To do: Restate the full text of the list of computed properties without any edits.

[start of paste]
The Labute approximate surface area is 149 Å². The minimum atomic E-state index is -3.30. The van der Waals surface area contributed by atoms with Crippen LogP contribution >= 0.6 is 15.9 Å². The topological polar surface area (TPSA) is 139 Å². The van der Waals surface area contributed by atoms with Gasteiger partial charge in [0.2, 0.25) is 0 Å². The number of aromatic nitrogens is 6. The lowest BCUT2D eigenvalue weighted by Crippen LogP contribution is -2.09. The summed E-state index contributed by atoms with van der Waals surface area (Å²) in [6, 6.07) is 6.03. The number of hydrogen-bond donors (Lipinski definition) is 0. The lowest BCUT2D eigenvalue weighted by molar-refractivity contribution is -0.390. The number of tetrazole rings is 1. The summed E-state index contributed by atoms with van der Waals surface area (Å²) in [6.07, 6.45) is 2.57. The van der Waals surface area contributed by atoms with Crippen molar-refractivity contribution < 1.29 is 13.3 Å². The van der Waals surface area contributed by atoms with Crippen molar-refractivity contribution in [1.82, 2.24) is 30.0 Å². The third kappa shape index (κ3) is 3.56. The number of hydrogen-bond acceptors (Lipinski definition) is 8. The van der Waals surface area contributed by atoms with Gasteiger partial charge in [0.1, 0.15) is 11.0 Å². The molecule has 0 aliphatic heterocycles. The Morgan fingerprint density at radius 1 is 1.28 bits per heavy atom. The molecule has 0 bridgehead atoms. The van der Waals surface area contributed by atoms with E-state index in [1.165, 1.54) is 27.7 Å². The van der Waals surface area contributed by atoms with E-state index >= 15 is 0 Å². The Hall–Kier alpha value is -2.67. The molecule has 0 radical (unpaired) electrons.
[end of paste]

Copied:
The Labute approximate surface area is 149 Å². The minimum atomic E-state index is -3.30. The van der Waals surface area contributed by atoms with Crippen LogP contribution >= 0.6 is 15.9 Å². The topological polar surface area (TPSA) is 139 Å². The van der Waals surface area contributed by atoms with Gasteiger partial charge in [0.2, 0.25) is 0 Å². The number of aromatic nitrogens is 6. The lowest BCUT2D eigenvalue weighted by Crippen LogP contribution is -2.09. The summed E-state index contributed by atoms with van der Waals surface area (Å²) in [6, 6.07) is 6.03. The number of hydrogen-bond donors (Lipinski definition) is 0. The lowest BCUT2D eigenvalue weighted by molar-refractivity contribution is -0.390. The number of tetrazole rings is 1. The summed E-state index contributed by atoms with van der Waals surface area (Å²) in [6.07, 6.45) is 2.57. The van der Waals surface area contributed by atoms with Crippen molar-refractivity contribution < 1.29 is 13.3 Å². The van der Waals surface area contributed by atoms with Crippen molar-refractivity contribution in [1.82, 2.24) is 30.0 Å². The third kappa shape index (κ3) is 3.56. The number of hydrogen-bond acceptors (Lipinski definition) is 8. The van der Waals surface area contributed by atoms with Gasteiger partial charge in [0.1, 0.15) is 11.0 Å². The molecule has 0 aliphatic heterocycles. The Morgan fingerprint density at radius 1 is 1.28 bits per heavy atom. The molecule has 0 bridgehead atoms. The van der Waals surface area contributed by atoms with E-state index in [1.165, 1.54) is 27.7 Å². The van der Waals surface area contributed by atoms with E-state index >= 15 is 0 Å². The Hall–Kier alpha value is -2.67. The molecule has 0 radical (unpaired) electrons.